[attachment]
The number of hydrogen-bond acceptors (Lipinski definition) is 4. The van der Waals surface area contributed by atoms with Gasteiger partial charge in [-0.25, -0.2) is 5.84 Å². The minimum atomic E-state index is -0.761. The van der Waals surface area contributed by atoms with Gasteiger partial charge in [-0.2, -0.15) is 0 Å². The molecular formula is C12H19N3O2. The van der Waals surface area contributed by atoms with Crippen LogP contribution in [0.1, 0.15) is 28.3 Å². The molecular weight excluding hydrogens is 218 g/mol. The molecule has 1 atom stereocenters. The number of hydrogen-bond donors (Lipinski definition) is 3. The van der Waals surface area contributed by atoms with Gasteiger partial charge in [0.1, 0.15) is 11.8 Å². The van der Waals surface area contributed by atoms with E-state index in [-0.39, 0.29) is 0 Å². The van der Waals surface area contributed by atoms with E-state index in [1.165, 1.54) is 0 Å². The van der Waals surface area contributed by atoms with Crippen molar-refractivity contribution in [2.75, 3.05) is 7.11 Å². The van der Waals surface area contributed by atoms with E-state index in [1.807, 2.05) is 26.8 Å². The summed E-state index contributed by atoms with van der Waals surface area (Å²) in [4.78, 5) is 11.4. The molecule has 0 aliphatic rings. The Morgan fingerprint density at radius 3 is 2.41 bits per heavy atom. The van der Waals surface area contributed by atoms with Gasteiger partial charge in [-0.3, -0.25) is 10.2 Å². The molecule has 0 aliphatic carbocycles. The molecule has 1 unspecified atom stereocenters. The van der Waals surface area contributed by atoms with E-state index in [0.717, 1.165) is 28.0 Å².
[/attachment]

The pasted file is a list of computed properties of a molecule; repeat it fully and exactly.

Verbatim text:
The number of hydrogen-bond acceptors (Lipinski definition) is 4. The van der Waals surface area contributed by atoms with Gasteiger partial charge in [-0.25, -0.2) is 5.84 Å². The minimum atomic E-state index is -0.761. The van der Waals surface area contributed by atoms with Gasteiger partial charge in [-0.2, -0.15) is 0 Å². The molecular formula is C12H19N3O2. The van der Waals surface area contributed by atoms with Crippen LogP contribution in [0.1, 0.15) is 28.3 Å². The molecular weight excluding hydrogens is 218 g/mol. The molecule has 1 atom stereocenters. The number of hydrogen-bond donors (Lipinski definition) is 3. The van der Waals surface area contributed by atoms with Gasteiger partial charge in [0.1, 0.15) is 11.8 Å². The van der Waals surface area contributed by atoms with E-state index in [-0.39, 0.29) is 0 Å². The van der Waals surface area contributed by atoms with E-state index in [1.165, 1.54) is 0 Å². The van der Waals surface area contributed by atoms with Crippen molar-refractivity contribution in [2.75, 3.05) is 7.11 Å². The van der Waals surface area contributed by atoms with E-state index in [1.807, 2.05) is 26.8 Å². The summed E-state index contributed by atoms with van der Waals surface area (Å²) in [4.78, 5) is 11.4. The molecule has 0 aliphatic rings. The Morgan fingerprint density at radius 3 is 2.41 bits per heavy atom. The van der Waals surface area contributed by atoms with Gasteiger partial charge in [-0.3, -0.25) is 10.2 Å². The molecule has 0 aliphatic carbocycles. The molecule has 1 unspecified atom stereocenters. The van der Waals surface area contributed by atoms with E-state index in [0.717, 1.165) is 28.0 Å².